I fell off the wagon for a bit. Visitors, work, excuses, etc. It’s Ganpati Chathurthi now, and with Ganesha on every corner, I can feel the obstacles disappearing. Here’s to a new beginning.
This is a video from my ride home after open house.
If you’re up for it, play this quietly in the background as you read. This is what my evenings often sound like.
Silent is not a word used to describe Mumbai.
This is not a silent city. Nor is it still. However, as I mark my first month here, silence and stillness define my time.
Maybe it is because of the never ending sound and movement. I think it is me instead.
At night, sitting in the strange corner of my 3rd story kitchen counter, window open, I can watch the fruit bats awkwardly maneuvering on branches 20 feet away. It’s like watching turkeys try to fly. Below them is a small building. And old woman lives there with her husband. She sits outside on a plastic chair and watches the fruit bats too. We’ve only made eye contact once. She looked up and caught my eye. We both startled, awkward. Now we carefully watch the night and the fruit bats, instead of each other. I close my window quietly, so as not to disturb her.
Much of my non-school time is spent like this, in silent spaces within the noise of a city that never, ever stops. I take great pleasure in the balance. Yesterday I walked the streets in the evening, stopping to browse a bookstore called Title Waves, and buying 100 rupees of sunset coral gladiolas. I smiled at the stares and giggles of small children and ignored other, less friendly, looks. When I got home I poured a glass of wine, sorted the flowers into a water bottle, resolved to purchase a vase, and set about rearranging my living room. Alone with the faint honking of rickshaws on Hill Road.
These silent personal spaces are what I recall from moving to Kanazawa. Afternoons walking my new neighborhood, marveling at discoveries, getting lost, going days without real conversations. Evenings spent dripping with sweat as I stood watching ducks in the rice paddy out my window. I didn’t think about it as a choice, just accepted it as inevitable.
Now I notice that there is a choice to be made, to reach out and make plans and fill my time with people.
And I will. Eventually. But for now I am moving slowly, enjoying my silent period like a child thrown into a new language. I am watching. I am listening. I am enjoying the freedom of choosing silence. And though I am solitary, I am not alone. The grandfather on the balcony across from mine waved good morning today. I smiled, waved, and we went about our rituals. Later the grandson giggled at me as his grandmother brushed his teeth. We exchanged the smiles women share over the heads of children (and men).
I have the entire city for company.
Forgive me. School officially starts tomorrow, and I spent Wednesday through Saturday in bed fighting for my life (102 degree fever ain’t nothin’ ta… well, you know) . The Stomach Demon has been vanquished. Please accept my photos in lieu of written work.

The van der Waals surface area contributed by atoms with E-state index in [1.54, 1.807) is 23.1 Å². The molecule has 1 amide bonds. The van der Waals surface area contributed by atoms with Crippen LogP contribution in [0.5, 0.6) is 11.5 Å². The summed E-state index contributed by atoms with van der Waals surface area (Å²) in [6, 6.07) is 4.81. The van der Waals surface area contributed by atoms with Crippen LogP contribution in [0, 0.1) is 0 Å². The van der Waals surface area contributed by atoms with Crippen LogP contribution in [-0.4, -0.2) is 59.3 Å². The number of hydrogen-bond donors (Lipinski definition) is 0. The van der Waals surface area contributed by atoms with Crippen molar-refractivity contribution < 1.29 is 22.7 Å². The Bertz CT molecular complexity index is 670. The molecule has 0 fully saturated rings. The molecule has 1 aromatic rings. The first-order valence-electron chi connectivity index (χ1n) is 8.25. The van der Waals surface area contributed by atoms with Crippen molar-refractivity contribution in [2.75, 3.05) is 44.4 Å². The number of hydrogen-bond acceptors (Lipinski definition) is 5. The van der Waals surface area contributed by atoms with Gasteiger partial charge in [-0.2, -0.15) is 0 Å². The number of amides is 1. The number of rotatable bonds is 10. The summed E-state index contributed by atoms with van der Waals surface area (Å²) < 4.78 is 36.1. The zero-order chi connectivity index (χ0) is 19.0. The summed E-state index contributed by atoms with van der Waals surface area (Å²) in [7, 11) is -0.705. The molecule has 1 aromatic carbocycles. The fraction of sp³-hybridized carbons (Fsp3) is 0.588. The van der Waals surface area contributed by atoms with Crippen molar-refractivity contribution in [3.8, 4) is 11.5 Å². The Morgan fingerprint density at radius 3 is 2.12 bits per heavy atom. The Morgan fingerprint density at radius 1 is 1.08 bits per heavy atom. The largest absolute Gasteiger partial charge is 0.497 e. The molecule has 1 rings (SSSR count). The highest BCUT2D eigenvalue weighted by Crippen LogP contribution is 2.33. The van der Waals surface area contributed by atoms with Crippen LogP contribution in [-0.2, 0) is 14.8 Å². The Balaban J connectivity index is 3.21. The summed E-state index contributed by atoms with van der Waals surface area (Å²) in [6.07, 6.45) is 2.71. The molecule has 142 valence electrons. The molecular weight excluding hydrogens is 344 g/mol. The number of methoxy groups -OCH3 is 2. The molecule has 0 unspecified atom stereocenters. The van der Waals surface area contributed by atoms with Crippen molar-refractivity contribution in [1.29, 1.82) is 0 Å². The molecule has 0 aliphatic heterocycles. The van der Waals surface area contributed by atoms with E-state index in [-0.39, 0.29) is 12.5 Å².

Not all photos are mine. Some credits go to Kyla.
Has it only been a week and a half? It feels like so much longer. Maybe it’s all the brunches. Seriously, there have been SO MANY BRUNCHES. I skipped a brunch because I was overwhelmed by all the brunches. I didn’t even know that was possible. Apparently it is. In addition to learning that I can actually have too much brunch, I have managed to accomplish some other things in the last week and a half. One of the things I did not accomplish was taking any particularly interesting photos. Whoops. Here are some things that I did accomplish.
During this last week and a half I have…
…developed a solid sense of direction in and around my neighborhood.
…purchased 7 plants.
…not adopted a single stray cat.
…started a waving friendship with woman on the balcony across from mine.
…begun to tell time by the calls to prayer.
…been woken up by the ravens on an almost daily basis.
…hired a housekeeper. (Yes, that’s correct. I have a housekeeper, and she’s amazing.)
…made some teacher friends.
…walked down Carved Wooden Things Row and found that handmade wooden furniture is now well within my budget.
…rediscovered the meaning of traffic.
…caused one person to gasp in shock. (To be fair, she stopped right in front of me and turned, so I nearly bumped into her.)
…been continually surprised and impressed by the vision and day to day practices of this school.
I have also finally taken a photograph of my living room worth sharing, so here it is. Promise to take more interesting photos from somewhere other than my apartment for next week. 🙂
It’s hard to look at more than my feet lately. I’ve spent the last three days with my face tilted forward, not towards my smartphone, but towards my feet and the murky puddles on all sides. You see, it is monsoon season in Mumbai, and I am new to this. Today I worked on keeping my chin up, scanning for puddles in the distance. Planning. Someday, I think, I will walk effortlessly down this uneven sidewalk, dodging puddles and people with the grace of That French Woman that Kate talks about, perfectly placing each black stiletto heel on the welded metal joints of a Parisian Metro grate.
Until then, this is what I saw when I did look up… a couple views from my first three days in Mumbai.